The Arizona Commerce Authority’s salary and benefits for its new CEO pared down some of the more contentious parts of her predecessor’s contract.
Sandra Watson, whom the ACA named as its new CEO earlier in the month, will receive a two-year, $250,000 a year contract. The authority’s executive committee unanimously approved the terms of the new contract Tuesday, though the final contract has yet to be set. Watson recused herself from the vote.
Former CEO Don Cardon, who stepped down in June, had a $300,000 salary, which raised the ire of lawmakers on both sides of the aisle. Mary Peters, chair of the ACA’s compensation committee, said Watson’s lower base salary wasn’t meant to avoid a repeat of last year’s criticism.
Peters said the authority was trying to be conservative while giving Watson a fair salary that was commensurate with other CEOs at similar organizations across the country. She also noted that different people set the terms of the two contracts.
“We think it’s a good agreement that reflects consensus with what other organizations are paying, fairly compensates her and make sure that we’re conservative when we’re using an expenditure of public funds,” Peters said. “It certainly is based on different people, different sets of eyes looking at the compensation package and doing what we thought was very fair to get the kind of leader we wanted that we wanted to lead the Arizona Commerce Authority.”
While Peters said the lower salary wasn’t meant to alleviate criticism of the ACA, other aspects of Watson’s contract were. Unlike Cardon, Watson will not receive a $50,000 signing bonus. The bonus, much of which Cardon returned after resigning one year into a three-year contract, was one of the most contentious parts of his contract.
“Again, we wanted to be conservative with public funds,” Peters said. “I would also say, though, that there was a great deal of controversy associated with that, and looking conservatively about how we put this CEO compensation package together, we nor Sandra felt like that was necessary.”
In another change that could blunt some of the concerns of the authority’s critics, none of Watson’s salary or benefits will be paid for by Team ACA, a nonprofit corporation created to assist the Commerce Authority with the use of private funds. Team ACA paid for half of Cardon’s contract, which some questioned because the group does not disclose most of its private-sector contributors.
Peters said Team ACA will still pay for client entertainment and other expenses that may not be appropriate uses of taxpayer dollars by the authority. But Watson’s contract will be covered solely by public funds.
“We felt that this should be paid for with public funds. So the contract compensation terms will be paid with public funds,” she said.
In addition, Watson will not receive the $30,000 annual health and wellness allowance that was part of Cardon’s contract. Instead, she will receive the same health benefits as other ACA employees.
Many aspects of Cardon’s contract won’t change under the new CEO. Watson will be eligible for an annual performance bonus of up to 25 percent of her contract, along with an additional 5 percent bonus for “extraordinary” results. The compensation committee will determine the benchmarks for the performance bonuses.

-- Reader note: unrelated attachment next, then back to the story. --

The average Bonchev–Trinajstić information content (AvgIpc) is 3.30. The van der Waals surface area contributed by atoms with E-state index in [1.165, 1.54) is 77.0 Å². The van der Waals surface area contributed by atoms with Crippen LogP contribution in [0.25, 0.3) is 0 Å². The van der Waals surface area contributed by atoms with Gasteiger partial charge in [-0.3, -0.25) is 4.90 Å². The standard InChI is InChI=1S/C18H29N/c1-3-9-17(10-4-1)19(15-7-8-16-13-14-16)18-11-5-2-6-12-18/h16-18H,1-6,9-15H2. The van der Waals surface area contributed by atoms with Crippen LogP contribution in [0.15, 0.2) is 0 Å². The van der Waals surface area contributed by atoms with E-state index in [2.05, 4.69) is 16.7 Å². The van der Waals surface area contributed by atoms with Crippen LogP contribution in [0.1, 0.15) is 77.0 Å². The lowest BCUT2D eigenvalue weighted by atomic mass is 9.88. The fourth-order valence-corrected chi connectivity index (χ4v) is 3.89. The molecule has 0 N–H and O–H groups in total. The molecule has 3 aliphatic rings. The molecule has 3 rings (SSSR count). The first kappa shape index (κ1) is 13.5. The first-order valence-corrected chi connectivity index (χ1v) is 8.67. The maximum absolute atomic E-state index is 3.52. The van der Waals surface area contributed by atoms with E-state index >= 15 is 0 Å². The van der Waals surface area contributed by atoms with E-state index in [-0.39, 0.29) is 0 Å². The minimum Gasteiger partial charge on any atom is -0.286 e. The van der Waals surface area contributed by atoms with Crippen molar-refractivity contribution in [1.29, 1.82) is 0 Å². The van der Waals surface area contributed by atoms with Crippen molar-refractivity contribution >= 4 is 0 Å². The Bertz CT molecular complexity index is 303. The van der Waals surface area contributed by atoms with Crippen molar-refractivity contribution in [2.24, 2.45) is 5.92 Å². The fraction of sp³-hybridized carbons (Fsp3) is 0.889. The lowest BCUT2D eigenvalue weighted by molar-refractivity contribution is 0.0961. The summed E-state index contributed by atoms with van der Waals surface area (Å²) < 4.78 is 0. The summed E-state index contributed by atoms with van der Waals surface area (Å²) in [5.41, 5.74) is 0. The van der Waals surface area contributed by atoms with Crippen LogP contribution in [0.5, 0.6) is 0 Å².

Watson will also receive the same $12,000 vehicle allowance per year that Cardon received. Her contract also includes up to $10,000 for “professional development.”
Lobbyist Tim Lawless, the president of the Arizona chapter of the National Association of Industrial and Office Properties, said the new contract shows that the ACA is being receptive to some of the criticism it received over Cardon’s contract and Team ACA’s involvement. Not renewing Team ACA’s involvement with the CEO contract will also help alleviate criticism of that group, he said.
“That’s a positive development,” said Lawless, who worked for the old Arizona Department of Commerce, which the public-private ACA replaced last year. “The fact that there’s no signing bonus, the fact that it’s less money and that fact that it’s all within the ACA, rather than Team ACA, are three positive signals that get Sandra off on the right foot.”
Others were still upset by the contract. House Minority Leader Chad Campbell, a frequent critic of the ACA, said the lower salary, lack of a signing bonus and separation with Team ACA were all steps in the right direction. But he was unhappy about the vehicle allowance and performance bonus.
“There’s no way we can justify that contract. The 250 was pushing it. It was better. Like I said, a step in the right direction. But there’s no way you can justify this,” said Campbell, D-Phoenix. “This is almost as bad as the Cardon contract.”
Watson is a 16-year veteran of the old Arizona Department of Commerce and the ACA. She served as the authority’s second-in-command until taking over for Cardon as interim CEO in July. Her current salary is about $218,000.
Watson thanked Gov. Jan Brewer, ACA Co-chair Jerry Colangelo and other members of the executive committee for giving her the opportunity to head up the authority.
“It truly is my privilege to serve you governor, our board, the Arizona lawmakers and the entire state as the next president and CEO of the Arizona Commerce Authority. Our focus on producing positive results will continue and I look forward to further success in the months and years ahead,” she said after the committee approved her contract in a teleconference meeting.
Brewer, who co-chairs the ACA board of directors, said she was thrilled to have Watson on board as the new CEO.
“We thank you for your willingness to lend your talents to the ACA,” Brewer said.
Speaking to reporters after the meeting, Peters praised the job Watson did as interim director.
“She’s worked with more than 21 clients, more than 4,000 jobs have been created, capital investment of almost $500 million. She’s doing a good job,” Peters said.